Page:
Monthly Archives: November 2015

The impact of workplace bullying

The national advocacy and education organization Mental Health America is involved in a long-term project addressing workplace bullying and mental health. Preliminary results from the group’s survey work found that 80 percent of people who feel they are in an “unhelpful or hostile work environment” say they prefer to work alone rather than in teams.

That’s a staggeringly high number. Even half that number is still too much, particularly when you consider the increased importance of teamwork in the modern workplace. Clearly, this is not all the result of in-your-face bullying.

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Teen With Asperger’s Records Bullying With Selfie Stick (UK)

A 14-year-old British boy named Ryan Wiggins is bullied every day at school over his Asperger syndrome. To fight the bullying, he recorded a video entitled “Tomorrow,” using a selfie stick to document his emotional state. The video captures his day, waking up, taking his medication and going to school. ​”Will there ever be a time when I’m finally happy?” he asks.

Wiggins posted the video for anti-bullying week in the U.K.


Woolworths employee jailed over workplace bullying at Moe store (AU)

brodie panlock(NOTE:  This is the first successful prosecution I am aware of under “Brodie’s Law,” the only statute anywhere that criminalizes workplace bullying.  It was passed in the State of Victoria in Australia after a victim of workplace bullying, a young waitress named Brodie Panlock, committed suicide after enduring severe bullying in her workplace.  Prosecutions under “Brodies’s Law” have been extremely rare.  In fact, I have not been able to find an example of one until this story broke.  One of the reasons that there have been so few prosecutions may be related to the amendment to the Fair Work Act that included bullying in its protections effective January 1, 2014.  But the Victoria law remains the only law in the commonwealth countries or U. S. that makes workplace bullying a criminal act.  Note that the defendant was accused of “stalking.”  The reason is that the provisions criminalizing workplace bullying were an amendment to the already existing criminal stalking statutes.  Workplace bullying in Victoria is a form of “stalking.”  — Mike Tully)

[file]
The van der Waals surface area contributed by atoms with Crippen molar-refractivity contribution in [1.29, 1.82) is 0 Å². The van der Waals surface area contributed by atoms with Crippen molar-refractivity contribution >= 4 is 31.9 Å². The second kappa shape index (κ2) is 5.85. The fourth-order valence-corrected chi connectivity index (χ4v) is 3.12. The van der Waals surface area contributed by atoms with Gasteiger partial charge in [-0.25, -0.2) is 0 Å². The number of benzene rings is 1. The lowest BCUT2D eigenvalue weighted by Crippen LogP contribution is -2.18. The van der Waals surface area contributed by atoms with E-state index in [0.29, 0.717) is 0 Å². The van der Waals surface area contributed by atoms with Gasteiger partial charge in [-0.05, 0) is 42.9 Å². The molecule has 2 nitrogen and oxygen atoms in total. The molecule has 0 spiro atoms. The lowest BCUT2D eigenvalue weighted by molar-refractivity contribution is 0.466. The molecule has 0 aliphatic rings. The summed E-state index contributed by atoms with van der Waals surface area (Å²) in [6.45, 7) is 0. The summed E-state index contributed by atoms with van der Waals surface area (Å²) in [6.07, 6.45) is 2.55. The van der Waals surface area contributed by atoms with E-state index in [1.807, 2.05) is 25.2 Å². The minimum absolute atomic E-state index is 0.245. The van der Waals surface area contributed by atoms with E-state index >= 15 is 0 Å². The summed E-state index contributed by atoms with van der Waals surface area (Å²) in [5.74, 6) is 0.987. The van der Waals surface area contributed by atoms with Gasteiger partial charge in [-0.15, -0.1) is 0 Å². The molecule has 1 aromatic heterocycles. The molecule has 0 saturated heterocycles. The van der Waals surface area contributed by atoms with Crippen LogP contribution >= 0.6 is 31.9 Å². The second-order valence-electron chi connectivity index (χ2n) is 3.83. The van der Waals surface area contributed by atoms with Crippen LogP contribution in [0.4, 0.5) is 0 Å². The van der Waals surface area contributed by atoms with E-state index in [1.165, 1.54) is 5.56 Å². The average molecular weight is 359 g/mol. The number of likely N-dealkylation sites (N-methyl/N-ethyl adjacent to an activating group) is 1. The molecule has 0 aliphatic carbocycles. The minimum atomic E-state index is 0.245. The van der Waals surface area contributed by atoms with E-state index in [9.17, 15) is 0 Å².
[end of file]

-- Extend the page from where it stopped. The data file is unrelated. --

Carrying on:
A Gippsland man has been jailed for six months over what has been described as an extended and systematic campaign of workplace bullying that made his victims’ lives “a living hell”.

Sean Clare, from Moe, pleaded guilty to the charge of stalking in relation to the bullying of two colleagues at the Woolworths store in Moe between August 2010 and August 2013.

The 46-year-old verbally abused his then-night shift manager Erica Jegers and another employee, Steven Ricketts.

The Latrobe Magistrates’ Court heard Clare often undermined Ms Jegers, refusing to perform simple tasks and spread rumours she was having an affair.

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HR manager told to emulate ‘Pretty Woman’ was fairly dismissed, court rules (AU)

The former HR manager of the Catholic Education Office Diocese (CEOD) of Parramatta has been found to have been justifiably dismissed, after her alleged bullying of employees led to her dismissal.

During her tenure at the CEOD, Karen Wroughton was alleged to have bullied and harassed staff.

Her behaviour was found by her employer to have created fear and intimidation, and ultimately impacted her team, as well as other teams and general workplace productivity.

Following her dismissal, Wroughton took her case to the Federal Court – however, it was dismissed by the judge, who found that she had created “a climate of intimidation and fear” that led to a breakdown in workplace relationships.

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5 days of ‘torture’ leave Manitoba teen struggling to heal after relentless cyberbullying (CA)

A Manitoba teen victim and her mother have come forward to share their story of relentless cyberbullying in hopes it doesn’t happen to anyone else.

“No one should ever go through what I did,” the girl, who can’t be identified, said.

In late December of 2013, 14-year-old “Jane” got a Facebook message from a man she didn’t know.

She responded and a conversation began. What seemed like a friendly exchange quickly turned into what would become a five-day attack.

An 18-year-old man, who can only be referred to as Z.M., befriended the girl, flattered her and gained her trust.

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